February 23, 2024

Using Regular Expressions Wisely (Part 2)

© Roman Fedin / 123RF.com

You have already learned about the basic concepts of regular expressions in the previous chapter. This will take you beyond the classic search and replace. This time, we will introduce you to the expanded possibilities.

One feature of Regular Expressions that initially intrigued me was group indexing. For example, you receive a CSV file in which each row corresponds to a record, with semicolons separating each attribute (Listing 1).

Aspect;Alain;Frankreich;Physik;2022
Clauser;John;Vereinigte Staaten;Physik;2022
Zeilinger;Anton;Österreich;Physik;2022
Agostini;Pierre;Frankreich;Physik;2023
Krausz;Ferenc;Ungarn;Physik;2023
L'Huillier;Anne;Frankreich;Physik;2023

I prepare individual scientists from the list for further processing with the help of groups. The expression in the first line of Listing 2 serves as a regex for this. Figure 1 shows a set of results when using the Python function “findall()” to display all found locations. The regex is not very easy to read, so I fix it a bit (Listing 2, line 2).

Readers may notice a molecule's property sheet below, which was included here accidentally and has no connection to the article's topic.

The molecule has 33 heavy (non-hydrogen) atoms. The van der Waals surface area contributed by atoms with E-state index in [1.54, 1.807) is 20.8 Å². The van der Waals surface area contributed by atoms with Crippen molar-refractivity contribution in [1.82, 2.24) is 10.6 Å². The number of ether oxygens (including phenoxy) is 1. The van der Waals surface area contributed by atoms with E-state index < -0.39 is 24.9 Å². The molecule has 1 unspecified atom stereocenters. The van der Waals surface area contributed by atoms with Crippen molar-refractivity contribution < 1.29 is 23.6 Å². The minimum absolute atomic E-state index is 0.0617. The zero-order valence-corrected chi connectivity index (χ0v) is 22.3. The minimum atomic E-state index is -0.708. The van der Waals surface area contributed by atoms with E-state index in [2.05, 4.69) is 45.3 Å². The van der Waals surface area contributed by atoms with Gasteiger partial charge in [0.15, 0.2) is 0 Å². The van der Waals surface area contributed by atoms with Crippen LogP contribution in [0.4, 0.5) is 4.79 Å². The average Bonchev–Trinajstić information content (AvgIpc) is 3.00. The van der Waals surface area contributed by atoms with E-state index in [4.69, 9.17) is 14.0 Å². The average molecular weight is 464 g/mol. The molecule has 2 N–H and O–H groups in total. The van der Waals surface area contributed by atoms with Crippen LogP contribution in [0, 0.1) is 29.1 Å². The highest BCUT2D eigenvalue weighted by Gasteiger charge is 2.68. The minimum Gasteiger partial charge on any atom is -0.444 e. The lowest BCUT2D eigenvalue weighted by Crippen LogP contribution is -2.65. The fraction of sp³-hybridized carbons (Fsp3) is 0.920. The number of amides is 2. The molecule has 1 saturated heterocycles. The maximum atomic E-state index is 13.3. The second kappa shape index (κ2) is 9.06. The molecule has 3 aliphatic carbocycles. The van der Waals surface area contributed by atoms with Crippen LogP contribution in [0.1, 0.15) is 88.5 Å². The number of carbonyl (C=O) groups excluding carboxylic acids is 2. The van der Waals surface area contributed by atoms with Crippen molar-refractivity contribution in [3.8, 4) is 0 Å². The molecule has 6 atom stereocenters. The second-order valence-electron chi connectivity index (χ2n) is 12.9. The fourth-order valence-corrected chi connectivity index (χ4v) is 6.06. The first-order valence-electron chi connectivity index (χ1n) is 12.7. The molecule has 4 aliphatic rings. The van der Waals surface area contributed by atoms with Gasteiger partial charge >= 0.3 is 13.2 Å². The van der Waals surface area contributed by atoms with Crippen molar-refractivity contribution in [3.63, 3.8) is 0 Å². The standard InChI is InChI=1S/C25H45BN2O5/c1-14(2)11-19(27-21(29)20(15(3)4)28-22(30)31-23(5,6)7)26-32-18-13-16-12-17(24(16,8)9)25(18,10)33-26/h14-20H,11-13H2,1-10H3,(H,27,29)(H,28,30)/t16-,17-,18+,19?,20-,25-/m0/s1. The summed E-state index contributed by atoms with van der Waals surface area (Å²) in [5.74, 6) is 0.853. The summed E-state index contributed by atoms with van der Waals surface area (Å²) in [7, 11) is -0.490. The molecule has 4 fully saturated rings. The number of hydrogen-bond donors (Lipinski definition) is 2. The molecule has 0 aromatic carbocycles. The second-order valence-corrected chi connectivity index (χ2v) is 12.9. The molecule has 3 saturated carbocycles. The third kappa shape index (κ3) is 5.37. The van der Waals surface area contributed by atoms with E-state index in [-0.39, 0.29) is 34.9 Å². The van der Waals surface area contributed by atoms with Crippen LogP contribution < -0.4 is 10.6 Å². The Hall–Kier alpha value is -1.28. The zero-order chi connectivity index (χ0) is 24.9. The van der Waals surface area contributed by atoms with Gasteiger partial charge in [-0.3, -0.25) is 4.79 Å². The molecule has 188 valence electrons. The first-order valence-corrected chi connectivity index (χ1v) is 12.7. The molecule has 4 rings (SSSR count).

Figure 1: »findall()« I have named the displayed groups.

Figure 1: I use “findall()” to display named groups.

^(.*?);(.*?);(.*?);(.*?);(.*?)$
^(.*?);(.*?);(.*?);(Physik|Chemie|Medizin|Literatur|Wirtschaftswissenschaften|Frieden);(\d{4})$
^(?<Name>.*?);(?<Vorname>.*?);(?<Land>.*?);(Physik|Chemie|Medizin|Literatur|Wirtschaftswissenschaften|Frieden);(\d{4})$
^(\w+(?# Name));(\w+(?# Vorname));(\w+(?# Land));(\w+(?# Fach));(\d+(?# Jahr))$

Now it is clear what to expect in groups 4 and 5. Options like this…

[…]Linux Magazine Online publishes all print articles published in Linux Magazine since 2001. This means you have access to a high-quality archive, including articles from current issues online. Over 4,000 articles are mostly freely accessible; Only a small fee is required for articles (as PDFs) from the ten most recent Linux magazines.

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